QUINCY -- School improvement plans across Quincy Public Schools carry some similarities, including more efforts to meet social-emotional needs of students and families.
But School Board member Sheldon Bailey focuses on the differences in the plans from building to building.
What Superintendent Roy Webb "is asking the district to do and the board is asking the district to do is tailor the need to the individual school a little more than we have done in the recent past," Bailey said.
The district still has its core instructional curriculum to follow and Illinois standards to teach in the proper sequence, but "we really are allowing classroom teachers and principals to determine how best to teach that to the strength of their teams," Bailey said. "Our hope is in giving that classroom teacher a little more autonomy that we're hoping to get better performance, better learning from our students."
The QPS District Improvement Committee, chaired by Bailey and fellow board member Shelley Arns, reviewed school improvement plans Thursday in its first-ever meeting.
The new committee combines the former Curriculum and Discipline committees with the District Improvement Team and shifts the focus to schools and their plans, programs and innovations.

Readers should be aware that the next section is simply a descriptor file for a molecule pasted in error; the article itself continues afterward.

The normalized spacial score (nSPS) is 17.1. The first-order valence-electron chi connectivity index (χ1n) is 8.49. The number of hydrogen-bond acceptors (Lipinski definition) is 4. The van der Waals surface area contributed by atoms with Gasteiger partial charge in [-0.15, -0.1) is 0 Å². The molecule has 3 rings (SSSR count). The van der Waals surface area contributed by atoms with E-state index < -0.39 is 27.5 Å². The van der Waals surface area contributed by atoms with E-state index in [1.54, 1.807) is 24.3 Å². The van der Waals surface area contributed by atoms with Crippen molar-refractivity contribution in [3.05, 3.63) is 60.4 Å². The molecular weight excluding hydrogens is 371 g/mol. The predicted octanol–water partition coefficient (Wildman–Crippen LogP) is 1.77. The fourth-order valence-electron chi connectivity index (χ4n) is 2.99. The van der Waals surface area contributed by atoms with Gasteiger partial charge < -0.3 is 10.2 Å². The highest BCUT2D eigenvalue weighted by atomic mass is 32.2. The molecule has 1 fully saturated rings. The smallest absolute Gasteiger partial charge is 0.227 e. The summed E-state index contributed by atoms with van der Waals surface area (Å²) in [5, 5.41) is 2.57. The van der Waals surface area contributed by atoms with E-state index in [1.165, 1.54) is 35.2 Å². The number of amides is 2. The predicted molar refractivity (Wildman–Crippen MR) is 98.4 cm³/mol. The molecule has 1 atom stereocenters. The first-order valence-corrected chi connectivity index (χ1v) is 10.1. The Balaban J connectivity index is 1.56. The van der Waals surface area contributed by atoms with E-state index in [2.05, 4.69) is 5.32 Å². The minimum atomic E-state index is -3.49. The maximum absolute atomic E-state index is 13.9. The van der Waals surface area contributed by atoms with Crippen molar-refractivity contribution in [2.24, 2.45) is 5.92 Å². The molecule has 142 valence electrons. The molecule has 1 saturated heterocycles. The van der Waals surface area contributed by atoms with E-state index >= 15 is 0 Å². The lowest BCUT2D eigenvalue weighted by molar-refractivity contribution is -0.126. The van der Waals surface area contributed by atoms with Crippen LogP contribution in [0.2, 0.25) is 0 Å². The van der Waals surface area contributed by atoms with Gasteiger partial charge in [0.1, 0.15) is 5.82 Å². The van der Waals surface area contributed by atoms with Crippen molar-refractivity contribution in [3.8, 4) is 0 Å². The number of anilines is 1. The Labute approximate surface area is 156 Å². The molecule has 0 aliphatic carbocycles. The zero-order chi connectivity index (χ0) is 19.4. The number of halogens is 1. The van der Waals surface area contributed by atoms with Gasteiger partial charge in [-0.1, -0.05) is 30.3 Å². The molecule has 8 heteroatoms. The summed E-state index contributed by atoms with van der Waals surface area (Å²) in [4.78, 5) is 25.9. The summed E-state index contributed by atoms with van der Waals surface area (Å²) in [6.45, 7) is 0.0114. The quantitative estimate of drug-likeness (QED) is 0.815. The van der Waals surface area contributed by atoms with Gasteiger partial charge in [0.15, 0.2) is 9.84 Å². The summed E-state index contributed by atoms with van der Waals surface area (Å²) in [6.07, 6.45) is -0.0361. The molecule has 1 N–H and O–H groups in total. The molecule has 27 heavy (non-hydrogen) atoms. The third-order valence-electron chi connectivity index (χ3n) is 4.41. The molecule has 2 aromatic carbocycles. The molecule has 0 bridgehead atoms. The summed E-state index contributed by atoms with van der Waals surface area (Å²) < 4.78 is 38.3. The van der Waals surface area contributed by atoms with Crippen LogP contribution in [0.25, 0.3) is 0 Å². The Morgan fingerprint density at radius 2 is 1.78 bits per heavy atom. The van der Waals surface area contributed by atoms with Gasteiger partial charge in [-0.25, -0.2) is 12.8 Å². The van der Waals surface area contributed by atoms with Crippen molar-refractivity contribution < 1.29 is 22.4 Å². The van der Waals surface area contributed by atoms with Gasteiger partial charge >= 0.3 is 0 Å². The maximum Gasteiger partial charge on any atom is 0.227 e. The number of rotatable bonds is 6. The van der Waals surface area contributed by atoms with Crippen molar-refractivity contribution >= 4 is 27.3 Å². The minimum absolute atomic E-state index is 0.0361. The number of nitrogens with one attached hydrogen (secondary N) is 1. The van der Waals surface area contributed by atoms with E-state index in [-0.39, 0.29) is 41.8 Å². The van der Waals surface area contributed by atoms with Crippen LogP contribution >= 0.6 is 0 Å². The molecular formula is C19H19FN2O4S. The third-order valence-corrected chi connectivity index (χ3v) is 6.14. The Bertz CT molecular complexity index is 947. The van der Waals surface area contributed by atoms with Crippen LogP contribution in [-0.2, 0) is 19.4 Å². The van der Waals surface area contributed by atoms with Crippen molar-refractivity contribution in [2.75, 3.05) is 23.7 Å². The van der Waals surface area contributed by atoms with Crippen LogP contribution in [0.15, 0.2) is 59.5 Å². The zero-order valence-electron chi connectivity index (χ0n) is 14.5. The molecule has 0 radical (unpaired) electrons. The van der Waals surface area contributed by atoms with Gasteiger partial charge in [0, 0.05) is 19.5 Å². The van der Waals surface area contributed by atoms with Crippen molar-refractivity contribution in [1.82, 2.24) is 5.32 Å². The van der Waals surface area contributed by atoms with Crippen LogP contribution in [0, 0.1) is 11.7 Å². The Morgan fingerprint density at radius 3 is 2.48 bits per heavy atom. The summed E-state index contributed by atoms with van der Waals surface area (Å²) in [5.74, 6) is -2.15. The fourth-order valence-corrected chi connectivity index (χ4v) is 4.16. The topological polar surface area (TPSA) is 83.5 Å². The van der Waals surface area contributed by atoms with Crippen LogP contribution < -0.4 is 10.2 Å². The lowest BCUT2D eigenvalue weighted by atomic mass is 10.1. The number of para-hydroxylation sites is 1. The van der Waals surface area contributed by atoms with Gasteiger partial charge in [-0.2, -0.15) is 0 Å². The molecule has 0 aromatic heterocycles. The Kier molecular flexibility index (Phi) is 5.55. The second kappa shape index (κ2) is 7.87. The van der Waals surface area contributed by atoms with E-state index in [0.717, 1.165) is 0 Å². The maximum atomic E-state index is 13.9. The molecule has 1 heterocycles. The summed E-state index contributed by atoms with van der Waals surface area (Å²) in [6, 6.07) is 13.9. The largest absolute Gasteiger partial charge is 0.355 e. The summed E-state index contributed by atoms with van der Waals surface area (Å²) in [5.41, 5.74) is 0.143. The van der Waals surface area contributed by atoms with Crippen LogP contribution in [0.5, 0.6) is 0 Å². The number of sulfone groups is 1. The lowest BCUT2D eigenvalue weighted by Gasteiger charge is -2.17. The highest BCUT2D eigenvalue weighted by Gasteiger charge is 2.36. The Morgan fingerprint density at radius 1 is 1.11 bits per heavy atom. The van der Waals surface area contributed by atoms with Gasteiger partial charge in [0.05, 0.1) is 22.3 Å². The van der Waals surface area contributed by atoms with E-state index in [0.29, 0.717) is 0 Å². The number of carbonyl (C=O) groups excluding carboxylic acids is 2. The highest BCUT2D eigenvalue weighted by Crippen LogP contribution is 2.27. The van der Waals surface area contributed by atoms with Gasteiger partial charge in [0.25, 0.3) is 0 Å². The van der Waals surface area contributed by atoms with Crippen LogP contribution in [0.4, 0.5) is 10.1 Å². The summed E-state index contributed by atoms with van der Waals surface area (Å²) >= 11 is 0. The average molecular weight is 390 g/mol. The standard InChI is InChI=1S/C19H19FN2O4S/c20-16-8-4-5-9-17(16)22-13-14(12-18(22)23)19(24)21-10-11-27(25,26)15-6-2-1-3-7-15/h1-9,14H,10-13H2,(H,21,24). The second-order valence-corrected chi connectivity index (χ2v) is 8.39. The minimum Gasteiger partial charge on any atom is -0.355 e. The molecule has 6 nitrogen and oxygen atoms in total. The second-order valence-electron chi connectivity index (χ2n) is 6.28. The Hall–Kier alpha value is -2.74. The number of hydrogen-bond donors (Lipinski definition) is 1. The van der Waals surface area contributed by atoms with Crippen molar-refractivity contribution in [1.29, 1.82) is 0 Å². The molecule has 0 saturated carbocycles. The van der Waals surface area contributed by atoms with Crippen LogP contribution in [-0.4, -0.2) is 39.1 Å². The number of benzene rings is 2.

Webb said the committee will work toward two major School Board goals of student achievement and staff retention/morale.
"We're here to support, facilitate and resource," Webb said. "We're not here to really question your plan or say ‘no you're not going to do that.' This is your plan."
The committee will meet quarterly on Thursdays.
The focus will be school improvement plans and an update on growth, attendance and discipline in June and January; an update on student achievement, teacher retention and the 5Essentials in September and the district improvement plan and curriculum changes in April.
Committee members heard highlights of school improvement plans from administrators at the district's 10 locations -- Quincy High School, Quincy Area Vocational Technical Center, ABC (Academic Behavior and Community) Academy/Adams County Regional Safe Schools, Quincy Junior High School, the Early Childhood and Family Center and Baldwin, Denman, Iles, Lincoln-Douglas and Rooney Elementary Schools.
"They're recognizing here's our situation, here's our strengths, some things we could do better at and our ‘hot rocks,' areas that really need to be concentrated on," Bailey said. The committee will recommend approval of the plans by the School Board, which meets next week.
The presentations also highlighted a stronger sense of community, especially at the K-5 level, after the transition to new learning communities.
"It's nice to see that is working," Bailey said. "They can turn their attention more back on how do we make this school stronger, how can we be better for our kids."